For your additional information: German Roma who fled from Hitler in 30-s, but happened to be in the Soviet Union, were deported to remote places in Siberia and Kazakhstan in 1941 and suffered the same tragic fate (some say genocide) as the majority of Russian Germans. But despite that, they also survived and these days there are 300 Sinti (German Roma) families living in Almaaty (the capital of Kazakhstan). And this is another argument against the racial theories that you promote.

    Read on modern day-to-day Romani life.

  • http://www.ergonetwork.org/antigypsyism.htm Valery Novoselsky

    Like any ideology, anti-Gypsyism can adapt as Roma remain targeted, regardless of the changes they make in their social status, living conditions, and practices, as long as they admit their ethnic roots. Anti-Gypsyism has such contempt for reason, facts, and intellectual debate that it requires little effort to justify its often ideological contradictions and changes, a feature that links it strongly with fascism.

    Read more on my site

  • http://ruvysroost.blogspot.com Ruvy in Jerusalem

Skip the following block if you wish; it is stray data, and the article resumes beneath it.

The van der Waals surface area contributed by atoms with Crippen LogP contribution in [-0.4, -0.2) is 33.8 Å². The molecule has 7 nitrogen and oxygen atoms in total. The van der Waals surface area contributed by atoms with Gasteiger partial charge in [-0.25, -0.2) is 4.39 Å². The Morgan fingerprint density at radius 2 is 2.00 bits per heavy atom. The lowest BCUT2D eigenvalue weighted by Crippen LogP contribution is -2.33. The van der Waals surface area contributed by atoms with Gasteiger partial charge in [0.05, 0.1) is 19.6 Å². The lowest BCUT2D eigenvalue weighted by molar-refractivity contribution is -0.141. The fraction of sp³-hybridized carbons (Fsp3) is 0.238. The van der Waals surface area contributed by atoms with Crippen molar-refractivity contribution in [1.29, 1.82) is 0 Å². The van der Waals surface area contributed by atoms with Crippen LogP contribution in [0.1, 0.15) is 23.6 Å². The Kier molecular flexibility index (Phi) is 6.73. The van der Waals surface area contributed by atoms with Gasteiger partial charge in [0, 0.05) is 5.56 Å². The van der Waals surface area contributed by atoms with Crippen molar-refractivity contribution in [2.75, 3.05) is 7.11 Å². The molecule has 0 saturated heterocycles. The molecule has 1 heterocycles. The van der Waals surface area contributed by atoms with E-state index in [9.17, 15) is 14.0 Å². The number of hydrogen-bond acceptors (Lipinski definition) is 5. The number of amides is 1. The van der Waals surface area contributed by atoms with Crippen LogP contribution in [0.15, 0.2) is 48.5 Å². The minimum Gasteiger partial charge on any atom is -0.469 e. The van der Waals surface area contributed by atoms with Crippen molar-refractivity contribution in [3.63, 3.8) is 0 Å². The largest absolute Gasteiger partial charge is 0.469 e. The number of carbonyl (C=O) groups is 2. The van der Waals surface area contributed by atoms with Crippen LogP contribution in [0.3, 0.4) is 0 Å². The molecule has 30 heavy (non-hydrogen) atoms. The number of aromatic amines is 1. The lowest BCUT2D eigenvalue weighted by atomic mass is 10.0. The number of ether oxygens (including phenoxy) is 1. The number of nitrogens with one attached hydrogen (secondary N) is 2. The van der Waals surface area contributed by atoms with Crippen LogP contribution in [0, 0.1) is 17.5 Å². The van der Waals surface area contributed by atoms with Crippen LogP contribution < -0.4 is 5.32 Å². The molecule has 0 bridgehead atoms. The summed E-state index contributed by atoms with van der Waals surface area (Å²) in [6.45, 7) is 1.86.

Valery,

    I read with interest the piece you recommended above.

    May I respectfully make this suggestion. If you have a homeland, i.e. India, then you should claim it, and work towards returning to a part of that country where you will not be persecuted for who you are. This is something elemental that you deserve as a human being – a home under your own “fig tree,” so to speak, where none shall make you afraid.

    The issues you face as a people seem to this reader to be very similar to the ones that Jews faced in the 1850’s. You have a large part of your population desiring to deny their heritage so they can “pass” in the society they live in, yet they are faced with the exact kind of stigmata that every Jew over the age of 50 understands…

    I suggest to you that time is not on your side. IMHO, anti-Moslem sentiment in Europe will soon grow and a there will be a fierce xenophobic backlash against any people who are not accepted in the general populace – i.e. the Roma, and Jews…

    The essential types of organizations that built this country – the Jewish Colonization Society sponsored by the Zionist movement a century ago – suggest themselves to me as models. Only, IMHO, you will have to work damned fast. Since you live in Israel, you can always look my e-mail address (go to my bolg-site, listed above), and contact me privately if you wish.

    Reuven

  • http://groups.yahoo.com/group/Roma_India/ Novoselsky Valery

    Dear Ruvy,